Tighthead prop Angus Ta'avao said they had been given a schooling by the Crusaders in their first clash this year as their streak extended to 11 losses, and he had never been penalised as much in scrums, but he was proud of the growth in the Chiefs' packs since.
That desire to improve had been reflected in their achievement of making the final.
"The fruits of our labour have come through in the last few weeks. But, like anything, we're only as good as our next game. We're confident in the work we've been doing and we know the Crusaders love a good set-piece, so do we at the moment," he said.
Apart from a chat from injured captain Sam Cane, who had experienced the winning finals in 2012-13 and who talked to the players about those efforts, nothing had changed from their usual preparation.
They had stuck to their usual processes, albeit with the whole organisation being excited about the chance they have.
The Crusaders had a record of finals experience while the Chiefs had several players who were playing their first final, but for the Chiefs, it was a case of acknowledging and embracing that fact.
"If you let it overtake you mentally, you'll probably get caught up in a few things. We've talked about letting it wash over you and accepting that that's the case and try to nail the things we're doing.
"The set-piece is a massive thing, and controlling…playing in the right parts of the field so it's a big match but it's almost like we've been playing finals the last five weeks. It's come right down to the wire and our season has been on the balance pretty much each game," he said.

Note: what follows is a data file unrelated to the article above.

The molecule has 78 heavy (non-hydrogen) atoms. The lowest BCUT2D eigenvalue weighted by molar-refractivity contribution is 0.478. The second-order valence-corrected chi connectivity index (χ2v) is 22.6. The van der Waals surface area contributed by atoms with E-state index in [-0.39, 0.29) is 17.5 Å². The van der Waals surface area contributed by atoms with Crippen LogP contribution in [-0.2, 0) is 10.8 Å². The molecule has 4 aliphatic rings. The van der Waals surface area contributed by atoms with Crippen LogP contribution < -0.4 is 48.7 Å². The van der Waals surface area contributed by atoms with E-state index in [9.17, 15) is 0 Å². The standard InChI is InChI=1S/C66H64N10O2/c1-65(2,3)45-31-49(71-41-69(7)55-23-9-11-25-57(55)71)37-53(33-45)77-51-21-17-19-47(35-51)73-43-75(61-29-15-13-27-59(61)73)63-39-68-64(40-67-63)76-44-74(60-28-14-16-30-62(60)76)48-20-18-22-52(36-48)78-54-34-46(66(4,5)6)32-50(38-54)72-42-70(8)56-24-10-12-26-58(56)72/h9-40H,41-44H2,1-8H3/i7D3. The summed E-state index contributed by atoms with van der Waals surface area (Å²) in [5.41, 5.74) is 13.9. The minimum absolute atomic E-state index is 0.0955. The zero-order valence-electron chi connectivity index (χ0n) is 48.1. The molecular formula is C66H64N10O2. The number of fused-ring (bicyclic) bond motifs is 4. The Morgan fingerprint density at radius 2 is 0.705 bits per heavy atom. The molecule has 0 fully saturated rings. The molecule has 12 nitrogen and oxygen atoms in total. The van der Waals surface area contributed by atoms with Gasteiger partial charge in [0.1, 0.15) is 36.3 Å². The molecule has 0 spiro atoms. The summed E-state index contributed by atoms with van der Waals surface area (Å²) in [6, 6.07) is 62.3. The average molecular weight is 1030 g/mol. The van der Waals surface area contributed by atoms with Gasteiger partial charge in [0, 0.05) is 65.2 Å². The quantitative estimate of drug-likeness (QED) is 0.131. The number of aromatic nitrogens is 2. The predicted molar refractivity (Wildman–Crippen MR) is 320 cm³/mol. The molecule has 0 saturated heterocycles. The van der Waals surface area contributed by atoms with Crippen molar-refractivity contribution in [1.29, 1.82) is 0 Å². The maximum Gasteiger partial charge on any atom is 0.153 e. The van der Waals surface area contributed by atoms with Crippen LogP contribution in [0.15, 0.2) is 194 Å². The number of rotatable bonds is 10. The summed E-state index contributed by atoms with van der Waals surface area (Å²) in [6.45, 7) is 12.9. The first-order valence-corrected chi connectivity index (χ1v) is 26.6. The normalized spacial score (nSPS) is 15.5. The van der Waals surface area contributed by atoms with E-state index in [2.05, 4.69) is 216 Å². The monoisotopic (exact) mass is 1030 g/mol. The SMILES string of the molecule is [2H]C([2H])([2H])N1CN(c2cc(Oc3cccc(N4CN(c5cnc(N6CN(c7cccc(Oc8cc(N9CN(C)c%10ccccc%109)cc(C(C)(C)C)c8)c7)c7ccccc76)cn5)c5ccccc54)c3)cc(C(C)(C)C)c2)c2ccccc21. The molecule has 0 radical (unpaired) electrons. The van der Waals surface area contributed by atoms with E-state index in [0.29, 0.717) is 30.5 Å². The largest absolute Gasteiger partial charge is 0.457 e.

One of the benefits the Chiefs had enjoyed was the example set by the players who hadn't made the matchday 23. They had sometimes out-performed the starters, while the players who came off the bench had been able to make big contributions to games.
"If you want to be the best, you have to play the best and beat the best. There is a strong rivalry and they've set the platform for a while but that's something we're excited by. That's something we step up to do, and train to do. We're not here to make it easy for ourselves. We don't want to play easy games every week. We want to be challenged. And we love that challenge," he said.
Ta'avao had no qualms about having usual loose forward Mitchell Brown playing at lock behind him. Brown had put in a big season in the role last year and rated himself as the hardest pushing lock around.
"He's probably not your classic [lock] compared to Naitoa [Ah Kuoi] and Tupou [Vaa'i] but he loves that stuff. He'll put his head in dark places. I lose no confidence in him coming in, he has probably the biggest heart in this team, the biggest work rate and I'm happy to have him behind me," he said.